A 3 Minute Guide To Skin Cancers

July 29, 2019


What Is Skin Cancer?

Skin cancer develops within the cells in the skin. There are 3 main types of skin cancers. However there are many other types derived from various parts of the skin. The 3 main types are:

  • Basal cell carcinoma (Non-melanoma skin cancer)
  • Squamous cell carcinoma (Non-melanoma skin cancer)
  • Malignant melanoma

What Are The Risk Factors In Developing Skin Cancer?

  • Fair skin which burns easily
  • History of multiple sunburns
  • Excessive UV light exposure
  • Multiple moles or unusual looking moles
  • Family history or personal history of skin cancers
  • Weakened immune system

Non-Melanoma Skin Cancers

Non-Melanoma Skin Cancers

Basal cell carcinoma (BCC) and squamous cell carcinoma (SCC) are by far the commonest skin cancers. They usually appear on sun-exposed skin, e.g. head and neck, scalp, limbs.

BCCs usually present as a dome shaped lesion with an ulcer on the surface, also known as nodular BCC/rodent-ulcer. However, BCCs can present very subtly as a scar-like lesion known as infiltrative BCC, or a scaly lesion known as superficial BCC. SCCs present as non-healing ulcerated scaly lesions.

A skin biopsy may be recommended to determine the nature of skin growths as these non-melanoma skin cancers may not be easily detected in early stages. Fortunately, these cancers are usually not metastatic and therefore do not commonly spread to other part of the body/organs. SCC may however spread to lymph nodes and may be fatal if left untreated for many years.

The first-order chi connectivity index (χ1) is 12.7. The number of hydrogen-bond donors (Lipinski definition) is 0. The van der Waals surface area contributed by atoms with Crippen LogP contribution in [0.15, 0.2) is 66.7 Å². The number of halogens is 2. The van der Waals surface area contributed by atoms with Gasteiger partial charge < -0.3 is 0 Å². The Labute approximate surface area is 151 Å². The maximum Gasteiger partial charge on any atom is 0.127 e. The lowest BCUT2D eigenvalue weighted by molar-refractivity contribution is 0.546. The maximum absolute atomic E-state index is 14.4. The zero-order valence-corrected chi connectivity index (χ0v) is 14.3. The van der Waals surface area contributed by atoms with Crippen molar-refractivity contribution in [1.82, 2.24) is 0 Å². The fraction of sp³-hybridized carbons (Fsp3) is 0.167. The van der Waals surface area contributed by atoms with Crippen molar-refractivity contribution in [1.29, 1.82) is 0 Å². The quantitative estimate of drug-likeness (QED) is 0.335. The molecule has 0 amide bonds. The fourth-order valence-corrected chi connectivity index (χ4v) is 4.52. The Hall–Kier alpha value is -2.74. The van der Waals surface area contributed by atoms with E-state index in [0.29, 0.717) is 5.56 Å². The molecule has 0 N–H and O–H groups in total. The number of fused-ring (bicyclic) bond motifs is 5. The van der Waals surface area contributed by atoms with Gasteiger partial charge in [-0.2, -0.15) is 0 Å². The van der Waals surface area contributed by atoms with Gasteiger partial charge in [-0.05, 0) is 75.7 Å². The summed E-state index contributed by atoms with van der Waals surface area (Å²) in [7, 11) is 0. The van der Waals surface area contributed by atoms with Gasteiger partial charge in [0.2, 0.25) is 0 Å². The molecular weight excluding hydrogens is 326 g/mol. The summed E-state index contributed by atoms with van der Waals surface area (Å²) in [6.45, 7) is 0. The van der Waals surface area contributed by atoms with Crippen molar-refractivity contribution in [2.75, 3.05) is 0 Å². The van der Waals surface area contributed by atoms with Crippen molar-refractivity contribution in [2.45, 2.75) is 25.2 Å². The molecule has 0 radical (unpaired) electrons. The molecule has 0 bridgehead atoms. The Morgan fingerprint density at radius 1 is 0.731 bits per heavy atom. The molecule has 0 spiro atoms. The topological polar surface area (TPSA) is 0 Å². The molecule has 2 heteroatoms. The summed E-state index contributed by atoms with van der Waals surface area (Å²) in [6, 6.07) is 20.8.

Your dermatologist will recommend treatment depending on the size, site involved, the extent of the tumour and your fitness for treatment. Ideally, they should be surgically removed.

basal cell carcinoma
squamous cell carcinoma



Melanomas are cancers developed from the pigment cells in your skin called melanocytes. It is a serious form of skin cancer. Melanomas can occur anywhere on the body, commonly in exposed skin surfaces, but can also appear in covered areas.

Melanomas are not as common as basal cell and squamous cell skin cancers, although they can be far more serious. Melanoma can almost always be cured in its early stages. If left alone or ignored, melanoma is much more likely to spread to other parts of the body, where it can be very hard to treat.

Not all moles will evolve into cancer (melanoma), but any change to your moles require immediate attention by an experienced dermatologist.



How Do I Check My Skin?

  • Seek help from a dermatologist early if you or your family members detect:
    • new lesions that do not heal spontaneously
    • lesions that cause discomfort or tenderness
    • lesions that bleed
    • lesions that continue to grow in size
  • Self-examination and examination of your skin with help from a close family member would be advisable if you have multiple moles or risk factors for skin cancers.
  • Our clinic provides mole mapping services if you are at risks of developing skin cancers. Annual skin checks by a qualified dermatologist are recommended for Caucasians with fair skin.
  • Suspicious features of a mole that need to be observed for are:
    • A: Asymmetry
    • B: Borders (irregular, blurred)
    • C: Colour (varying colours)
    • D: Diameter (more than 6mm)
    • E: Evolution (changing over time)

ABCDE of moles

How Do I Protect Myself From UV Rays?

  • The catch phrase is Slip! Slop! Slap! And Wrap!:
    • Slip on a shirt.
    • Slop on sunscreen. Advisable to use sunscreens with at least SPF 50 and protection against UVA and repeat application 4 hourly.
    • Slap on a hat.
    • Wrap on sunglasses to protect the eyes and skin around them.
  • In tropical weather, avoidance of direct sun during mid-day between 10am – 4pm is advisable.

SOG - HM Liew Skin & Laser Clinic

Gleneagles Medical Centre
6 Napier Road, #06-01
Singapore 258499

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